A new explanation for forming "super-Earths" suggests that they are more likely to be found orbiting red dwarf stars -- the most abundant type of star -- than gas giant planets like Jupiter and Saturn. The theory, by Dr. Alan Boss of the Carnegie Institution's Department of Terrestrial Magnetism, describes a mechanism whereby UV radiation from a nearby massive star strips off a planet's gaseous envelope exposing a super-Earth. The work, published in the June 10, 2006, Astrophysical Journal (Letters), explains recent extrasolar planet discoveries by the microlensing method.
Super-Earths have masses that range between those of Earth and Neptune but have unknown compositions. "Of the 300 stars closest to the Sun, at least 230 are red dwarf stars, with masses less than half that of our Sun," Boss says. "Because nearby stars are the easiest places to look for other Earth-like planets, it is important to try to predict what types of planetary systems they might have, and that means trying to figure out how their planets can form."
Recently, evidence was presented for perhaps the lowest-mass planet found to date in orbit around a main sequence star like the Sun. It was found by an international consortium of astronomers via a microlensing event, where a foreground star amplifies the light from a much more distant star by bending the light of the background star in our direction, an effect predicted by Einstein. In addition, they observed a secondary brightening as well, consistent with the presence of a roughly 5.5-Earth-mass planet orbiting the foreground star at a distance similar to the asteroid belt in our Solar System. While the identity of the foreground star is unknown, it is most likely a red dwarf (M dwarf) star. Evidence for microlensing by a 13-Earth-mass planet around another red dwarf was subsequently presented.
The microlensing detection teams interpreted their discoveries as evidence that super-Earths can form around red dwarf stars by the same process that led to the formation of the Earth and other terrestrial planets in our Solar System, namely collisions between progressively larger solid bodies. This process is so slow, however, that it is unlikely to lead to the formation of gas giant planets around red dwarfs, because the disk gas is likely to disappear before the solid bodies can grow large enough to capture any gas. However, microlensing teams had previously found evidence for two gas giant planets with masses similar to that of Jupiter around two other red dwarf stars. Given that equal numbers of both giant and super-Earth-massed planets have been detected by microlensing, yet the former are easier to detect, they argued that there must be far fewer giant planets than super-Earths.
Boss was pondering these discoveries while sitting in a hotel lobby in Houston when a new explanation for the four microlensing planets occurred to him. He had previously shown that red dwarf stars are likely to form gas giant protoplanets rapidly by the disk instability mechanism, whereby the gaseous disk forms spiral arms and self-gravitating protoplanets that would become Jupiters in the absence of any interference. However, most stars form in regions where massive O stars eventually form. Such stars emit immense amounts of ultraviolet (UV) radiation, which strips off the disk gas around young stars, exposing their outer protoplanets to UV and stripping away their gaseous envelopes. In 2002 Boss and his Carnegie colleagues, George Wetherill and Nader Haghighipour (now at the University of Hawaii), proposed this explanation for forming Uranus and Neptune, which have masses similar to those of the super-Earths.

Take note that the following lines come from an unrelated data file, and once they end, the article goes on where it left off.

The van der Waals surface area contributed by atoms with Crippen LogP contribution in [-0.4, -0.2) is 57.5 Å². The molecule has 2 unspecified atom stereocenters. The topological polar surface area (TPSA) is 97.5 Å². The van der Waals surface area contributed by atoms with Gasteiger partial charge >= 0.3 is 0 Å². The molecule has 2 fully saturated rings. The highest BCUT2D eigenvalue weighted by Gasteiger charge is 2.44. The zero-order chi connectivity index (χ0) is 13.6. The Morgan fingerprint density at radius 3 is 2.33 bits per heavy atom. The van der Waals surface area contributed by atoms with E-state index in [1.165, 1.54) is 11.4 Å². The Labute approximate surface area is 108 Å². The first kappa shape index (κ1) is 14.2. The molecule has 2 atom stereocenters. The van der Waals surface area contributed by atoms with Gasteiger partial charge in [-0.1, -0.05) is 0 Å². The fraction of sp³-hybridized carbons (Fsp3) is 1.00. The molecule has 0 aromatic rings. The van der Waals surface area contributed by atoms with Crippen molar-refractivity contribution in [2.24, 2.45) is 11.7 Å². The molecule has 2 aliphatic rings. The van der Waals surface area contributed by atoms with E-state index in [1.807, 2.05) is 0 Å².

"It dawned on me that because UV stripping depends on the mass of the central star, super-Earths should be found on much smaller orbits around a red dwarf than around the Sun," Boss says. "This idea naturally predicts red dwarfs that form close to massive stars will end up with super-Earths orbiting at the distances where super-Earths have been found by microlensing." Red dwarfs that form in the absence of massive stars will not suffer UV stripping and hence will form gas giant planets at these distances, instead of super-Earths. Such stars are in the minority so red dwarfs should be orbited mostly by super-Earths at asteroidal distances and beyond. This prediction agrees with the microlensing detections to date.
It remains to be seen if Boss's theoretical predictions will be verified by the ongoing microlensing searches and by the space-based planet detection missions being planned by NASA and the European Space Agency. Determining the compositions of super-Earths will be a major challenge with important implications for their habitability.
The calculations were performed on the Carnegie Alpha Cluster of workstations at DTM, the purchase of which was supported in part by a grant from the National Science Foundation's Major Research Instrumentation program. Boss' research on planet formation is supported in part by NASA's Planetary Geology & Geophysics and Origins of Solar Systems Programs, and by the NASA Astrobiology Institute (NAI). The NAI, founded in 1997, is a partnership between NASA, 16 major U.S. teams and six international consortia. NAI's goal is to promote, conduct, and lead integrated multidisciplinary astrobiology research and to train a new generation of astrobiology researchers. For more information about the NAI on the Internet, visit: http://nai.nasa.gov/
The Department of Terrestrial Magnetism is part of the Carnegie Institution of Washington (www.CarnegieInstitution.org), which has been a pioneering force in basic scientific research since 1902. It is a private, nonprofit organization with six research departments throughout the U.S. Carnegie scientists are leaders in plant biology, developmental biology, astronomy, materials science, global ecology, and Earth and planetary science.
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